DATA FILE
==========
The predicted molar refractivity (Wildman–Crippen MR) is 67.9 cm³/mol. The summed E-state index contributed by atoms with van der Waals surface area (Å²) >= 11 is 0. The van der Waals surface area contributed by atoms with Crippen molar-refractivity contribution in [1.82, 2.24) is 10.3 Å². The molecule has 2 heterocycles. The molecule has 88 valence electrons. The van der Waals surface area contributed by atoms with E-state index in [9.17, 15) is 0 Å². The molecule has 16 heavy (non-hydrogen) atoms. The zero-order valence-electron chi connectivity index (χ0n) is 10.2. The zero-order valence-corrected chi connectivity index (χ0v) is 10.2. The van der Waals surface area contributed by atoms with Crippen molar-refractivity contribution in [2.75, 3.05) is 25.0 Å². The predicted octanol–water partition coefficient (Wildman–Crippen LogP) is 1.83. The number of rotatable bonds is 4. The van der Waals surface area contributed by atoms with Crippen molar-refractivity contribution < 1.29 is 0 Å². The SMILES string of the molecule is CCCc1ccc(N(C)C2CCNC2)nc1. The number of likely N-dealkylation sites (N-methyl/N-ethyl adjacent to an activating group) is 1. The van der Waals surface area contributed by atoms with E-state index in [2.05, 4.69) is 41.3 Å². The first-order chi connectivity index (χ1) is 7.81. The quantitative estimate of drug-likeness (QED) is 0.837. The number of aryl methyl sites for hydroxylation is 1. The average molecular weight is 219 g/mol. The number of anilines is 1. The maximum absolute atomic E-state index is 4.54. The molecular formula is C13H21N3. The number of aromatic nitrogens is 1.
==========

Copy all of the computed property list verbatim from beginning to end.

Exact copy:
The predicted molar refractivity (Wildman–Crippen MR) is 67.9 cm³/mol. The summed E-state index contributed by atoms with van der Waals surface area (Å²) >= 11 is 0. The van der Waals surface area contributed by atoms with Crippen molar-refractivity contribution in [1.82, 2.24) is 10.3 Å². The molecule has 2 heterocycles. The molecule has 88 valence electrons. The van der Waals surface area contributed by atoms with E-state index in [9.17, 15) is 0 Å². The molecule has 16 heavy (non-hydrogen) atoms. The zero-order valence-electron chi connectivity index (χ0n) is 10.2. The zero-order valence-corrected chi connectivity index (χ0v) is 10.2. The van der Waals surface area contributed by atoms with Crippen molar-refractivity contribution in [2.75, 3.05) is 25.0 Å². The predicted octanol–water partition coefficient (Wildman–Crippen LogP) is 1.83. The number of rotatable bonds is 4. The van der Waals surface area contributed by atoms with Crippen molar-refractivity contribution < 1.29 is 0 Å². The SMILES string of the molecule is CCCc1ccc(N(C)C2CCNC2)nc1. The number of likely N-dealkylation sites (N-methyl/N-ethyl adjacent to an activating group) is 1. The van der Waals surface area contributed by atoms with E-state index in [2.05, 4.69) is 41.3 Å². The first-order chi connectivity index (χ1) is 7.81. The quantitative estimate of drug-likeness (QED) is 0.837. The number of aryl methyl sites for hydroxylation is 1. The average molecular weight is 219 g/mol. The number of anilines is 1. The maximum absolute atomic E-state index is 4.54. The molecular formula is C13H21N3. The number of aromatic nitrogens is 1.